For a treatment of sealed documents in the ancient word, see Book of Mormon Central, “Why Would a Book be Sealed? (2 Nephi 27:10),” KnoWhy 53 (March 14, 2016); John W. Welch, “Doubled, Sealed, Witnessed Documents: From the Ancient World to the Book of Mormon,” in Mormons, Scripture, and the Ancient World Studies in Honor of John L. Sorenson, ed. Davis Bitton (Provo, UT: FARMS, 1998), 391–444.
 James E. Faulconer, “Sealings and Mercies: Moroni’s Final Exhortations in Moroni 10,” Journal of the Book of Mormon and Other Restoration Scripture 22, no. 1 (2013): 6. It should also be noted that in the ancient world, introductory material was often located at the end—rather than the beginning—of a document. See, for example, Book of Mormon Central, “Why is ‘Words of Mormon’ at the End of the Small Plates? (Words of Mormon 1:3),” KnoWhy 78 (April 14, 2016).
 Concerning the organization of his treatment of Moron 10, see Faulkner, “Sealings and Mercies,” 6: “The first thing I noticed is that the word exhort occurs over and over in this chapter in one form or another. … I tried to keep in mind what these exhortations have to do with the fact that Moroni is sealing up his book and sealing his testimony by the things that he teaches here.”
 As for the viability of this spiritual witness, S. Brent Farley concluded, “The proof, however, is not an empirical test open to the view of all. It is open only to the view of all who perform the test in the specified way; it is a text that affects the soul and the mind. The heart must be ‘sincere’; the intent must be ‘real.’ … And it requires faith, a quality difficult to measure for mortals, but which is definitely measurable to God.” See S. Brent Farley, “Come Unto Christ: Moroni 9–10,” in The Book of Mormon, Part 2: Alma 30 to Moroni, ed. Kent P. Jackson, Studies in Scripture: Volume 8 (Salt Lake City, UT: Deseret Book, 1988), 306.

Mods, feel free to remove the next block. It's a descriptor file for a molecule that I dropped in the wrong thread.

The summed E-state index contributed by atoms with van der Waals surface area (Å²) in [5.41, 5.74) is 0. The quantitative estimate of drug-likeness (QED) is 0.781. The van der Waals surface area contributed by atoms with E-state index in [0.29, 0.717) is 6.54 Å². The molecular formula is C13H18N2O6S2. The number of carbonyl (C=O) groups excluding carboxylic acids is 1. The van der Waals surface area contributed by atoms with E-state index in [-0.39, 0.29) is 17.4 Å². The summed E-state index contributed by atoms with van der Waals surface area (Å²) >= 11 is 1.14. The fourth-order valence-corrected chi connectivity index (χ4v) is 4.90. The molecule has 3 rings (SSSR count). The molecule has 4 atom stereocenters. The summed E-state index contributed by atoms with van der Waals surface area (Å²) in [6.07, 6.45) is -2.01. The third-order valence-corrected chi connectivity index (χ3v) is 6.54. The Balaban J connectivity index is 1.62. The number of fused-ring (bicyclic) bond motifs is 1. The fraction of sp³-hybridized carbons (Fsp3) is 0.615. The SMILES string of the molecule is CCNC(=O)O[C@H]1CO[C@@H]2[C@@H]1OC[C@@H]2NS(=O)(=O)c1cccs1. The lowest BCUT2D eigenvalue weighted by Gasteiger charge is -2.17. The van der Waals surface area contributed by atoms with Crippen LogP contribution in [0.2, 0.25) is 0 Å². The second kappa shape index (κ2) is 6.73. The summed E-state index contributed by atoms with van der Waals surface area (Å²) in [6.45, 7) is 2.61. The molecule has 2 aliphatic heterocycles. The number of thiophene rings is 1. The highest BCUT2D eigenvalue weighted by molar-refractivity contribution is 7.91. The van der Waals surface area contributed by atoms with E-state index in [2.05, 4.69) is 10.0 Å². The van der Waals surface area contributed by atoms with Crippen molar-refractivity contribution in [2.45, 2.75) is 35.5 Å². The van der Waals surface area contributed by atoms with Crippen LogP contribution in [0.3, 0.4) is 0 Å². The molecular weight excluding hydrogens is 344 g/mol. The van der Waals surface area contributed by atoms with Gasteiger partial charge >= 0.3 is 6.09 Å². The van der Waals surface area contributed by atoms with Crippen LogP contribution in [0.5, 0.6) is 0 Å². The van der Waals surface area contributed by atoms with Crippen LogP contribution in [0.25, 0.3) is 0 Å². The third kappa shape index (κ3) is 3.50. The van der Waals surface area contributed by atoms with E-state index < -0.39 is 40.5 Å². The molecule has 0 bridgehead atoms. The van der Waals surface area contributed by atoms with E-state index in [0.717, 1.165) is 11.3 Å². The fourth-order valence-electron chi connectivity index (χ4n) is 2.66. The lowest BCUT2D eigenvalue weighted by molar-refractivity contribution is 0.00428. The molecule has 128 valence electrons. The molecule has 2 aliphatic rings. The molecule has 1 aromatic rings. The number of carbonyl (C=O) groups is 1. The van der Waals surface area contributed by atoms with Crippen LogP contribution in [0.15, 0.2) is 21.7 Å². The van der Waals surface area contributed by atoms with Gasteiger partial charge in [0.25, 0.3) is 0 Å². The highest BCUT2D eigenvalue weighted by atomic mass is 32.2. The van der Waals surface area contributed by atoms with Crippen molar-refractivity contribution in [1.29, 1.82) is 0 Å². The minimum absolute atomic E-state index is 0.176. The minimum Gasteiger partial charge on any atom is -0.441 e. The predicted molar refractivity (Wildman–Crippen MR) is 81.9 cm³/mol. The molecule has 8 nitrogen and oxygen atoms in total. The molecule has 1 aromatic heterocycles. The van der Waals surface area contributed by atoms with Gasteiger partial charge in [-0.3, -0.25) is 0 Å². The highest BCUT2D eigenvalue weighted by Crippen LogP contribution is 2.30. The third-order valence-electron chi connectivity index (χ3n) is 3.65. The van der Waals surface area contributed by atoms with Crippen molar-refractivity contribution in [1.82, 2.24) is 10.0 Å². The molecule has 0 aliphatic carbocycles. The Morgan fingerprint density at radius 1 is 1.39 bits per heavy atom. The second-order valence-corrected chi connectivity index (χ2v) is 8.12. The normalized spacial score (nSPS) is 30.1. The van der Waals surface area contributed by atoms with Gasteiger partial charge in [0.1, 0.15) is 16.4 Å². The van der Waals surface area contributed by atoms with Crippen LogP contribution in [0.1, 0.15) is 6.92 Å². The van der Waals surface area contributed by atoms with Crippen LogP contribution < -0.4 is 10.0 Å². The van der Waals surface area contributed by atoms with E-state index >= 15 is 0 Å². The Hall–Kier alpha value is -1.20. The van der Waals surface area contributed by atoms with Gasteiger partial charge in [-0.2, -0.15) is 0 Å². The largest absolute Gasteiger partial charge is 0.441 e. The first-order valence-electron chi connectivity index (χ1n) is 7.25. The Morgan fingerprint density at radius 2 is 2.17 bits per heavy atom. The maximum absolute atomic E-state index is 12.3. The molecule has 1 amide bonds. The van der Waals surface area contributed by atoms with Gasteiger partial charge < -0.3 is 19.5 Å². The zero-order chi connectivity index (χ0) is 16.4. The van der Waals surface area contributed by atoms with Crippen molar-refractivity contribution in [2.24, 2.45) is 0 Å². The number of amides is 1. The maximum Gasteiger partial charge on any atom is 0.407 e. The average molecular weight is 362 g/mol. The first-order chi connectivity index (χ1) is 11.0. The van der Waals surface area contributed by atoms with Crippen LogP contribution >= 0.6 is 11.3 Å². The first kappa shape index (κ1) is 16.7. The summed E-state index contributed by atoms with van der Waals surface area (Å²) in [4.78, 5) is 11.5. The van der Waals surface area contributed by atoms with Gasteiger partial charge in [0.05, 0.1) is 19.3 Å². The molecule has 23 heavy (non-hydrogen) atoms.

Moroni exhorted readers to “deny not the power of God” (Moroni 10:7) and then to “deny not the gifts of God” (v. 8). After this, he provided the following list of spiritual gifts: “teach the word of wisdom” (v. 9), “teach the word of knowledge”(v. 10), “exceedingly great faith” (v. 11), “gifts of healing” (v. 11), “mighty miracles” (v. 12), “prophesy concerning all things” (v. 13), “beholding of angels and ministering spirits” (v. 14), “all kinds of tongues” (v. 15), “the interpretation of languages and divers kinds of tongues” (v. 16).
 The concept of being “sealed up” is being used rather loosely here, simply to mean that a spiritual witness of the truthfulness of the Book of Mormon will generally be inaccessible until one asks and seeks in faith. John W. Welch explained, “There seems to be a distinction in Nephi’s mind between being ‘sealed’ and being ‘sealed up.’ The former, according to the Old World practice, would normally have to do with physically tying the document shut and affixing a wax or clay seal to the closure. The latter has to do with whether or not a portion will be revealed.” See Welch, “Doubled, Sealed, Witnessed Documents,” 423. Just as the sealed portion of the plates is “hid up because of unbelief” (Ether 4:13), so too will a spiritual witness concerning the revealed portion of the text (the Book of Mormon) be hidden or denied until one can “rend that veil of unbelief” which causes “blindness of mind” (v. 15).
 See Book of Mormon Central, “Why Must a Trial of Faith Precede a Witness of Truth? (Ether 12:6),” KnoWhy 246 (December 6, 2016).
 For the importance of narrative theology in the Book of Mormon, see Book of Mormon Central, “What Was Mormon’s Purpose in Writing the Book of Mormon? (Mormon 5:14),” KnoWhy 230 (November 14, 2016).
 Jeffrey R. Holland, “Conclusion and Charge,” in The Book of Mormon: First Nephi, The Doctrinal Foundation, ed. Monte S. Nyman and Charles D. Tate Jr. (Provo, UT: Religious Studies Center, Brigham Young University, 1988), 320.